More detrimental than the tobacco surplus has been the continuing decline in cigarette consumption. For leaf merchants, it can be difficult to discern the annual requirements of their customers. “On the other hand, dealers are signing early each year cultivation contracts with their farmers,” says Gleoudis. “We feel it is unfair what happens lately: customers undertaking commitments toward their dealers much later—i.e., at a time when dealers have already undertaken their obligations towards their growers. This policy can create uncommitted stocks as well as financial difficulties to the dealers.”
“In my opinion, the biggest issues we are facing as leaf dealers are the cigarette consumption decline and the consolidation of manufacturers,” says Barker. “It’s a double whammy that directly affects a leaf dealers’ bottom line. The only way to survive is [to] tighten your belt and deliver superior product and customer service.”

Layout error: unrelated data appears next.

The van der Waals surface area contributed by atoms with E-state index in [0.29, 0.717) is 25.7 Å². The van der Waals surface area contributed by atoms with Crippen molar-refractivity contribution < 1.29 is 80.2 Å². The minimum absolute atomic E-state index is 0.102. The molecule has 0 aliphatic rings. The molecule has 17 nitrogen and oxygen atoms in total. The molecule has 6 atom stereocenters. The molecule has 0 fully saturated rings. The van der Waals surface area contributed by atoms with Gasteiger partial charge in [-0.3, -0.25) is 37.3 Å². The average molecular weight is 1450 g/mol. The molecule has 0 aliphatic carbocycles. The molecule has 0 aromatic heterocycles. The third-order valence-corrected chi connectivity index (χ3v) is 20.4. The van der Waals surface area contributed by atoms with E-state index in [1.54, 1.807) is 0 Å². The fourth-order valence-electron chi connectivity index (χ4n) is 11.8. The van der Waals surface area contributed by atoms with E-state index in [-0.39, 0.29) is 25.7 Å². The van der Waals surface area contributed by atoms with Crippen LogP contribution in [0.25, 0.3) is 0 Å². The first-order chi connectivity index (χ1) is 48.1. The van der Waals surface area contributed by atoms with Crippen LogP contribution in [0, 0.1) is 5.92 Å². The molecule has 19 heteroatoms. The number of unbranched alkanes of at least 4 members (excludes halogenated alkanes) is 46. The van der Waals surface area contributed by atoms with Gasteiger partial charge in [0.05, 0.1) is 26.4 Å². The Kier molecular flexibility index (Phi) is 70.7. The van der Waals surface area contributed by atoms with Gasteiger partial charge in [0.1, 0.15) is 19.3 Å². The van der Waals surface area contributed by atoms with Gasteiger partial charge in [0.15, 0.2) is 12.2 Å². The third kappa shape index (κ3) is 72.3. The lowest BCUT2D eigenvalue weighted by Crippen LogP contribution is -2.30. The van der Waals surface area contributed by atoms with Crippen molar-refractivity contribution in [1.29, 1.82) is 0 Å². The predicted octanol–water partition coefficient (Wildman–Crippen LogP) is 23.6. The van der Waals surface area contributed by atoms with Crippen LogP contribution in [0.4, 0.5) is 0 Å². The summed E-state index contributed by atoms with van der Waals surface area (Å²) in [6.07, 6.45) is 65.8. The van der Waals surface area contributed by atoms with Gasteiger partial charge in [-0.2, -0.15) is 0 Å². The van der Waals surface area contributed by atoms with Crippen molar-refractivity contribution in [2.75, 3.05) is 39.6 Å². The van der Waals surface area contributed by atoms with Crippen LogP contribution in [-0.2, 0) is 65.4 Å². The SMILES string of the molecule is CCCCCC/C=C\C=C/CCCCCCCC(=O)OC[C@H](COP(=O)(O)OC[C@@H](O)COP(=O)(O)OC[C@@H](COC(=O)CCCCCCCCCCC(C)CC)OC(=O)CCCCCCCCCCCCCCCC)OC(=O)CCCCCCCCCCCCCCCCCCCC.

Given the developments in the tobacco landscape in recent years and the long-term economic effects of the Covid-19 pandemic, the future remains uncertain.
The key, according to Kohl, is knowing how to deal with competition, the restrictions on face-to-face contacts and reduced margins. “There was euphoria in 2020 after the end of the lockdowns to meet the repressed demands and logistic difficulties of this period,” he says. “Now we see that we have second, third and who knows how many waves of infection coming. Governments will have to pay the bill for emergency support, and this bill will come due in 2021. How long will it take to get a vaccine? How efficient will it be? What will the world unemployment numbers be at the end of this? Those questions are still open.”